Reference > Quotations > Hoyt & Roberts, comps. > Hoyt’s New Cyclopedia of Practical Quotations
Hoyt & Roberts, comps.  Hoyt’s New Cyclopedia of Practical Quotations.  1922.
The remedy is worse than the disease.
        Bacon—Of Seditions. Buckingham—Speech in House of Lords, 1675. Dryden—Juvenal. Satire XVI. L. 31. Le Sage—Gil Blas. Bk. XII. Ch. VIII. Middleton—Family of Love. Act V. Sc. 3.
  [Diseases] crucify the soul of man, attenuate our bodies, dry them, wither them, shrivel them up like old apples, make them as so many anatomies.
        Burton—Anatomy of Melancholy. Pt. I. Sc. 2. Memb. 3. Subsect. 10.
      Apoplexie, and Lethargie,
As forlorn hope, assault the enemy.
        Du Bartas—Divine Weekes and Workes. Second Week. First Day. Pt. III. The Furies.
  Disease is an experience of mortal mind. It is fear made manifest on the body. Divine Science takes away this physical sense of discord, just as it removes a sense of moral or mental inharmony.
        Mary B. G. Eddy—Science and Health. Ch. XIV. 20.
That dire disease, whose ruthless power
Withers the beauty’s transient flower.
        Goldsmith—Double Transformation. L. 75.
  A bodily disease which we look upon as whole and entire within itself, may, after all, be but a symptom of some ailment in the spiritual part.
        Nath. Hawthorne—Scarlet Letter. Ch. X.
Against diseases here the strongest fence,
Is the defensive vertue, abstinence.
  Extreme remedies are very appropriate for extreme diseases.
        Hippocrates—Aphorisms. 6.
D’ogni pianta palesa l’aspetto
Il difetto, che il tronco nasconde
Per le fronde, dal frutto, o dal fior.
  The canker which the trunk conceals is revealed by the leaves, the fruit, or the flower.
        Metastasio—Giuseppe Riconosciuto. I.
Aëre non certo corpora languor habet.
  Sickness seizes the body from bad ventilation.
        Ovid—Ars Amatoria. II. 310.
Vitiant artus ægræ contagia mentis.
  Diseases of the mind impair the bodily powers.
        Ovid—Tristium. III. 8. 25.
  Utque in corporibus, sic in imperio, gravissimus est morbus qui a capite diffunditur.
  And as in men’s bodies, so in government, that disease is most serious which proceeds from the head.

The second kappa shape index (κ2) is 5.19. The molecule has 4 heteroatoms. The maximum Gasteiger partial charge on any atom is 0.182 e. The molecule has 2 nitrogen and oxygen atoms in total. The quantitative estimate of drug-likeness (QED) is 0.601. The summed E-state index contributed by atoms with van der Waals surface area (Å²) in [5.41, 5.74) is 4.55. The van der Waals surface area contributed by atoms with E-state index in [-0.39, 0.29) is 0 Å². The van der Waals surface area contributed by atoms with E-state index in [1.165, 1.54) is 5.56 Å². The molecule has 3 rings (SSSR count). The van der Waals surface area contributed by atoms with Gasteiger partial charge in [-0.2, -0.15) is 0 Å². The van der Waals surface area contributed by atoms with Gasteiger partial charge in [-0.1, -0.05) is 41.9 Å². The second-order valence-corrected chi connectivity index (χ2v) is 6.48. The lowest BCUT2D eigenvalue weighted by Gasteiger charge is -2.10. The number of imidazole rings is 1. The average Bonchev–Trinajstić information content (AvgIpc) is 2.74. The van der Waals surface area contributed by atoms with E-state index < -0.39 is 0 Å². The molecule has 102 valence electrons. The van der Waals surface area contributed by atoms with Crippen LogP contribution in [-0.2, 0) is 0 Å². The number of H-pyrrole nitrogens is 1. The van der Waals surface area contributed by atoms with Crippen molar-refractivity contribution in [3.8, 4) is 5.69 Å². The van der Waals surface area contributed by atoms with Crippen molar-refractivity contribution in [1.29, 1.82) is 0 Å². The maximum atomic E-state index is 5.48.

Pliny the Younger. Ep. Bk. IV. 22. Seneca—De Clementia. Bk. II. 2.
As man, perhaps, the moment of his breath,
Receives the lurking principle of death,
The young disease, that must subdue at length,
Grows with his growth, and strengthens with his strength.
        Pope—Essay on Man. Ep. II. L. 133.
But just disease to luxury succeeds,
And ev’ry death its own avenger breeds.
        Pope—Essay on Man. Ep. III. L. 165.
O, he’s a limb, that has but a disease;
Mortal, to cut it off; to cure it, easy.
        Coriolanus. Act III. Sc. 1. L. 296.
    Diseases desperate grown,
By desperate appliance are reliev’d,
Or not at all.
        Hamlet. Act IV. Sc. 3. L. 9.
  This apoplexy is, as I take it, a kind of lethargy, an’t please your lordship; a kind of sleeping in the blood, a whoreson tingling.
        Henry IV. Pt. II. Act I. Sc. 2. L. 125.
Before the curing of a strong disease,
Even in the instant of repair and health,
The fit is strongest; evils that take leave,
On their departure most of all show evil.
        King John. Act III. Sc. 4. L. 112.
                I’ll forbear;
And am fallen out with my more headier will,
To take the indispos’d and sickly fit
For the sound man.
        King Lear. Act II. Sc. 4. L. 110.
Graviora quædam sunt remedia periculis.
  Some remedies are worse than the disease.
        Syrus—Maxims. 301.

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